Tips for photographing falling snow?

Discussion in 'Digital Photography' started by kallisti, Feb 14, 2014.

  1. kallisti, Feb 14, 2014
    Last edited: Feb 14, 2014

    kallisti macrumors 65816

    kallisti

    Joined:
    Apr 22, 2003
    #1
    I love being outside when snow is falling, especially when the flakes are big and falling slowly. Sounds get muted and it creates an almost magic experience.

    I've had horrible luck trying to capture this feeling in photos. Some of it relates to photos being only visual. Some relates to the 2D aspect of a photo while falling snow is really a 3D experience. Some of it relates to falling snow being a dynamic experience while photos by nature are static.

    I've used longer exposures to create lines of whiteness that make it look like a blizzard. Creates atmosphere, especially when the snow is falling fast.

    But I've really struggled with large snowflakes falling slowly. Have tried fast shutter speeds which create distinct white blobs all over the frame. Not horrible, but not close to what the eyes actually see when out in a snow storm. I've tried slow shutter speeds which create the above mentioned blurry snow lines. I've tried large apertures and small apertures. Many, many years ago I tried flash.

    Thoughts? Are there any tricks to make a scene with falling snow approach what our eyes see?
     
  2. Apple fanboy macrumors P6

    Apple fanboy

    Joined:
    Feb 21, 2012
    Location:
    Behind the Lens, UK
    #2
    Well not living in the UK would be a good start. We haven't had any snow here this year.
    Have you tried illuminating them with a flash? That should make them stand out, especially at night.
     
  3. kallisti, Feb 14, 2014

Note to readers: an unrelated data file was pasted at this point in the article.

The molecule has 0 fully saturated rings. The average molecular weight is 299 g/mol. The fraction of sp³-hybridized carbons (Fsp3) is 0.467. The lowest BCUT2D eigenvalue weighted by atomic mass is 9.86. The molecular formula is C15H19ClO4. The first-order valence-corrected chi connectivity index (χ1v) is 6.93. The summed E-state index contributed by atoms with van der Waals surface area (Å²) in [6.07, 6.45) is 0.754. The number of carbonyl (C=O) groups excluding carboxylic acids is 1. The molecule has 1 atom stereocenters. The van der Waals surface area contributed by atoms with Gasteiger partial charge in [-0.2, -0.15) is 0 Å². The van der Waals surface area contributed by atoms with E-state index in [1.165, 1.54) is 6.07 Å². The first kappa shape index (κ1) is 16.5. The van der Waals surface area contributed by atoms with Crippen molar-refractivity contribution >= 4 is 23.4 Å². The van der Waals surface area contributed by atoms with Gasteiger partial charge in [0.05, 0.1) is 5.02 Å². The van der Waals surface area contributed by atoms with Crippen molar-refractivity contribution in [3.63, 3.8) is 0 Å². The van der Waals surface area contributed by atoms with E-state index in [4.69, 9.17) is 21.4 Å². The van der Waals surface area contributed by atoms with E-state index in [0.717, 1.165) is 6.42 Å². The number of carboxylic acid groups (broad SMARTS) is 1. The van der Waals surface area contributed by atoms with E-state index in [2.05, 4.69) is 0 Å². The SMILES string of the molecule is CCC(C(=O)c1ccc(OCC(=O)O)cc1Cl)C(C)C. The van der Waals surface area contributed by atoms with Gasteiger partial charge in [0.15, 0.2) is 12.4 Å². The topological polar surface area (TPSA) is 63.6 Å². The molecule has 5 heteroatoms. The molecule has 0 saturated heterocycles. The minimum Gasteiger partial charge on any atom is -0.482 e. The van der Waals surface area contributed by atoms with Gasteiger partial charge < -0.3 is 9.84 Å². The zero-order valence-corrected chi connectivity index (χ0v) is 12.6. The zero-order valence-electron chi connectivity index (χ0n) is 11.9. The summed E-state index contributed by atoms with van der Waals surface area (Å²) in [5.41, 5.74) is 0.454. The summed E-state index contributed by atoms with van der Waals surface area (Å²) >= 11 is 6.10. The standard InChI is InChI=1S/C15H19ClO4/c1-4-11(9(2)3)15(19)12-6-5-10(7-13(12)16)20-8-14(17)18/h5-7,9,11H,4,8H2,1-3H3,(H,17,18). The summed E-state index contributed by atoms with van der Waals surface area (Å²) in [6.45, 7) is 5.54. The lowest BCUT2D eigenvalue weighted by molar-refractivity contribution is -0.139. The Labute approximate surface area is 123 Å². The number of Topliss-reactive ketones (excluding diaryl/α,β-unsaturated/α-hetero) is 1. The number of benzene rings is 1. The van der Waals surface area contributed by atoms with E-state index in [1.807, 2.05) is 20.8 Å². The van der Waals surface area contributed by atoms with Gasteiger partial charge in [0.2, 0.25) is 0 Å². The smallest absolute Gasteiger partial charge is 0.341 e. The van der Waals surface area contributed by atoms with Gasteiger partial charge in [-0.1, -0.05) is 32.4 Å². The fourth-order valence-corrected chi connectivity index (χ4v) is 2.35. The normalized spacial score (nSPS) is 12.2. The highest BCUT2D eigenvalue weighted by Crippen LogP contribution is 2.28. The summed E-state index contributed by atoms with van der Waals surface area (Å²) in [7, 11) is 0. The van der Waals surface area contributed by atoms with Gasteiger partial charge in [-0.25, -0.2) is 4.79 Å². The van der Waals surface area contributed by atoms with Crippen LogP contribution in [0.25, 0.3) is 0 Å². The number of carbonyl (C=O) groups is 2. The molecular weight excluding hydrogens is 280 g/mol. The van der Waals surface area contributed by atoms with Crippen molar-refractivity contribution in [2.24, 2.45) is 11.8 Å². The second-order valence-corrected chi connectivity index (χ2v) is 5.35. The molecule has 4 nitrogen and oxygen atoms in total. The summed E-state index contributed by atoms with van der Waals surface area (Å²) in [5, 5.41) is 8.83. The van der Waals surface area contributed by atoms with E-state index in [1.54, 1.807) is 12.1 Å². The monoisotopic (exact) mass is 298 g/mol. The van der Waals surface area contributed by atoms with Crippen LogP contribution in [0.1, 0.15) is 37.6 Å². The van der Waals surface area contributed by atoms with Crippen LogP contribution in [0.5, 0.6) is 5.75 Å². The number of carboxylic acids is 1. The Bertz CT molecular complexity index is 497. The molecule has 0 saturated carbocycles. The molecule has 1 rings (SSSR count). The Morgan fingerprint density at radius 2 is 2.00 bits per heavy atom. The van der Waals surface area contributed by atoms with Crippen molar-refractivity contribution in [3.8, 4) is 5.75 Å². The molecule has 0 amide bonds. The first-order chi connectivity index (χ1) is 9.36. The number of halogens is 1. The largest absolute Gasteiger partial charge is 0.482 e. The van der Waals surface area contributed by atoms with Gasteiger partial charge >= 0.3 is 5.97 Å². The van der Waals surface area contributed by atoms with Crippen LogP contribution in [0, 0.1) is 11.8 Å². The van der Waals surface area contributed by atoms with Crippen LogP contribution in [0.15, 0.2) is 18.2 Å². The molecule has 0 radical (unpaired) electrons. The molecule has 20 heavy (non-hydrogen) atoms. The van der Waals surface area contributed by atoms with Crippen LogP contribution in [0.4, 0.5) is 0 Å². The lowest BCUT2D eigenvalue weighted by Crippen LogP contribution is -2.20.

Last edited: Feb 14, 2014

    kallisti thread starter macrumors 65816

    kallisti

    Joined:
    Apr 22, 2003
    #3
    I haven't tried using flash with falling snow for several years (back when I was using film). If I remember right from prior attempts, the results aren't satisfactory. Snow flakes are extremely reflective--like little mirrors. Using flash when photographing them creates little point light sources in the image. Been awhile since I attempted this, so I could be off. We are expected to get more snow tomorrow so I may revisit this and post pics.
     
  4. AlaskaMoose macrumors 65816

    Joined:
    Apr 26, 2008
    Location:
    Alaska
    #4
    You would have to use either a higher shutter speed, or a flash as Apple fanboy said.
     
  5. mrkramer macrumors 603

    mrkramer

    Joined:
    Jul 11, 2006
    Location:
    Somewhere
    #5
    I have't experimented too much, but whenever I've taken pictures while it's snowing if the flash goes off you just get bright spots from all the light reflecting off of the snow.
     
  6. neutrino23 macrumors 68000

    Joined:
    Feb 14, 2003
    Location:
    SF Bay area
    #6
    How about this image? It was taken with f/5.6, 1/800s, 244mm focal length.

    It is tough. I suggest trying to find a dark background so the snowflakes stand out. Try different focal lengths and focal distances to get the effect you want. In the end you might be happier with a short video.